Carlene was in my grade 12 English class in 2010. She was a strong student with good marks and intended to go into nursing. She had a plan.

I was happy for her. Most students don’t know what they want to do after high school. I thought she might make a great nurse as she was amiable, kind, and loved working with people.

Before she left school, we talked in my classroom. She was excited about starting on a nursing path.

I expressed, “If nursing doesn’t work out, you may want to look at some type of writing career.”

“Writing? Why?”

“You are a very skilled writer with a powerful voice,” I told her.

We found one another again in 2021 when she was a guest on my Adventures in Careerland podcast. She did not become a nurse, not connecting to the profession as she thought she would.

She had been working as a copywriter for the past 5 years and is currently taking courses in Urban Planning at Concordia University in Montreal.

She said, “I never forgot what you told me about my writing, and I decided to pursue it. I love what I’m doing.”

My ‘tap on the shoulder’ altered her life path.

What is the tap on the shoulder? The TOTS happens when someone sees something unique, special, or possible in another person and directs them to an activity or offers an insight that could make a difference in their lives.

I talked to a former CJS student, Jaime Wong, last week on my Adventures in Careerland podcast who confessed that she was a math whiz in high school who went on to earn a university actuarial degree only because the school librarian quietly asked her if she had ever considered becoming an actuary. Jaime had no idea what an actuary was until she got an important tap on the shoulder.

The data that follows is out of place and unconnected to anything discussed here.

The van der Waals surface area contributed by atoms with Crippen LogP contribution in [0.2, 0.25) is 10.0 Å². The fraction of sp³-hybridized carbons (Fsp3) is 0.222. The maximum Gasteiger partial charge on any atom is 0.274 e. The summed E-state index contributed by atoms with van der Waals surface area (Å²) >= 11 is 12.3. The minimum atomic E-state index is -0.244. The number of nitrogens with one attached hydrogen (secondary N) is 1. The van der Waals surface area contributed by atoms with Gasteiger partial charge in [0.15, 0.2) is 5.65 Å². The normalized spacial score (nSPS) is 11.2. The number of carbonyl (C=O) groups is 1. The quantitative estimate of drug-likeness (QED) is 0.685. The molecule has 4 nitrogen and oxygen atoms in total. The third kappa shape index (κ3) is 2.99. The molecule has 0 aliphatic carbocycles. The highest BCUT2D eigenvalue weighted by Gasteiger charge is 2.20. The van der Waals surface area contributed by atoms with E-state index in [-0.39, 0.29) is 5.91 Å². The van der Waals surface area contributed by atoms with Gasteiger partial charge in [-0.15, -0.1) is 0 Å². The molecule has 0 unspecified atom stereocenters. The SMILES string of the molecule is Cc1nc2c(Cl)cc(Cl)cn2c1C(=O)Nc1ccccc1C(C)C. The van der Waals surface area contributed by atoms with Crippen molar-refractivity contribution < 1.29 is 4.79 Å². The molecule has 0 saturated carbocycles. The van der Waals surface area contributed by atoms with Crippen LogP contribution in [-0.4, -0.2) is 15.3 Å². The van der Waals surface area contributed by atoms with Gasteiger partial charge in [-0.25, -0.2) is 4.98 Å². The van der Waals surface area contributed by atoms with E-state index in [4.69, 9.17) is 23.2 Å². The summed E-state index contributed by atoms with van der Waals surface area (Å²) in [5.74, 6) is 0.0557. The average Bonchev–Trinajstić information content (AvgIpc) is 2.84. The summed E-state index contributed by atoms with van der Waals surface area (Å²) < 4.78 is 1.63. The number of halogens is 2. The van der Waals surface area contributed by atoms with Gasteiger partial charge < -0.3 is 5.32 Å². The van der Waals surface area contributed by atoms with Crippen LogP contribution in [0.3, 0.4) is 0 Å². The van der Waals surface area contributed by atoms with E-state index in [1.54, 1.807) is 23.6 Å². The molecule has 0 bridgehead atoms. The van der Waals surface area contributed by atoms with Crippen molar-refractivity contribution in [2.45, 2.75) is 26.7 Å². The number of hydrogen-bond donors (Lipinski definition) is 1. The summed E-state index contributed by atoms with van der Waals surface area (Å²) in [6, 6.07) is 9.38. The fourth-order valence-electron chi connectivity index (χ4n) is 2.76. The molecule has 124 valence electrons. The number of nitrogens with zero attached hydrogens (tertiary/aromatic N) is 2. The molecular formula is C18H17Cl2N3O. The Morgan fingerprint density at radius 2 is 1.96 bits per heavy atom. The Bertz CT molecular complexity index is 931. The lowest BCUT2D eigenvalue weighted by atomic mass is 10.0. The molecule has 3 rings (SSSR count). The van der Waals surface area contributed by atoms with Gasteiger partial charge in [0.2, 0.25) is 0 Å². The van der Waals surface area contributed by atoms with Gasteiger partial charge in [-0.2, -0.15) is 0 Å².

I recently listened to Chase, a grade 11 student who shared his LEAN Career Design Canvas with me, a creative tool I created to help students explore their best selves and discover where career paths could lead. I noticed patterns and motifs running through the canvases and ‘tapped him on the shoulder’ about further exploration in an auto mechanics program. He signed up for the Louis Riel Arts and Technology Centre Automotive Technology program.

The TOTS ignites confidence and positive vibes in students, adding a degree of clarification, validation, or possibility. it sets them off on a path where there may have been none, or confirmed a possibility that was hazy, or got them thinking about a career cluster that best reflected their skills set.

Many students are left on their own as their figure out what the future may hold, and it shouldn’t be this way.

Every education stakeholder, especially a teacher engages students every day, has the ability to deliver an important tap on the shoulder. An innocuous comment from a librarian or a direct insight from a career practitioner Just might be the most important career guidance anyone can receive.

Has anyone ever changed your life with a quiet tap on the shoulder?